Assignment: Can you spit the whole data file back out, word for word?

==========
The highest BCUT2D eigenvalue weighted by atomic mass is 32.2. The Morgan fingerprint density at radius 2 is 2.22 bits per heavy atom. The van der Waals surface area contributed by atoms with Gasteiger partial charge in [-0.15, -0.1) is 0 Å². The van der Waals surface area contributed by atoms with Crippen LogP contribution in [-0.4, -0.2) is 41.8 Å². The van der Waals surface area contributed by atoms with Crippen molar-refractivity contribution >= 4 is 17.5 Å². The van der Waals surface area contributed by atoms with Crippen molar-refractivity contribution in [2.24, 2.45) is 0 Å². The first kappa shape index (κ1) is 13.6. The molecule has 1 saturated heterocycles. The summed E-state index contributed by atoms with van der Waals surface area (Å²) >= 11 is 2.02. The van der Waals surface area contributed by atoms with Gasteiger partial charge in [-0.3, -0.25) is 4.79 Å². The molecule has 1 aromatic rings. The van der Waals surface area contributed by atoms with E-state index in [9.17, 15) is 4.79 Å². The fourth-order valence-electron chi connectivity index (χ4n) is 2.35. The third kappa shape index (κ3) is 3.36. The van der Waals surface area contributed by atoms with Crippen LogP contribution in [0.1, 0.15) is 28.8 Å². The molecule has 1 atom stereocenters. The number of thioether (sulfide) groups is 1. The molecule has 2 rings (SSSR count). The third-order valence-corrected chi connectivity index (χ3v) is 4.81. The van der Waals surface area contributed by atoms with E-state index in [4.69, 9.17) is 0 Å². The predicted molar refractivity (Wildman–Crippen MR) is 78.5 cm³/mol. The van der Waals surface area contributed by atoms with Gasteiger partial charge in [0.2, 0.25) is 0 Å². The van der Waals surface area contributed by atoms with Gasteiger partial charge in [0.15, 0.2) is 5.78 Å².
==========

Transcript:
The highest BCUT2D eigenvalue weighted by atomic mass is 32.2. The Morgan fingerprint density at radius 2 is 2.22 bits per heavy atom. The van der Waals surface area contributed by atoms with Gasteiger partial charge in [-0.15, -0.1) is 0 Å². The van der Waals surface area contributed by atoms with Crippen LogP contribution in [-0.4, -0.2) is 41.8 Å². The van der Waals surface area contributed by atoms with Crippen molar-refractivity contribution >= 4 is 17.5 Å². The van der Waals surface area contributed by atoms with Crippen molar-refractivity contribution in [2.24, 2.45) is 0 Å². The first kappa shape index (κ1) is 13.6. The molecule has 1 saturated heterocycles. The summed E-state index contributed by atoms with van der Waals surface area (Å²) >= 11 is 2.02. The van der Waals surface area contributed by atoms with Gasteiger partial charge in [-0.3, -0.25) is 4.79 Å². The molecule has 1 aromatic rings. The van der Waals surface area contributed by atoms with E-state index in [9.17, 15) is 4.79 Å². The fourth-order valence-electron chi connectivity index (χ4n) is 2.35. The third kappa shape index (κ3) is 3.36. The van der Waals surface area contributed by atoms with Crippen LogP contribution in [0.1, 0.15) is 28.8 Å². The molecule has 1 atom stereocenters. The number of thioether (sulfide) groups is 1. The molecule has 2 rings (SSSR count). The third-order valence-corrected chi connectivity index (χ3v) is 4.81. The van der Waals surface area contributed by atoms with E-state index in [4.69, 9.17) is 0 Å². The predicted molar refractivity (Wildman–Crippen MR) is 78.5 cm³/mol. The van der Waals surface area contributed by atoms with Gasteiger partial charge in [0.2, 0.25) is 0 Å². The van der Waals surface area contributed by atoms with Gasteiger partial charge in [0.15, 0.2) is 5.78 Å².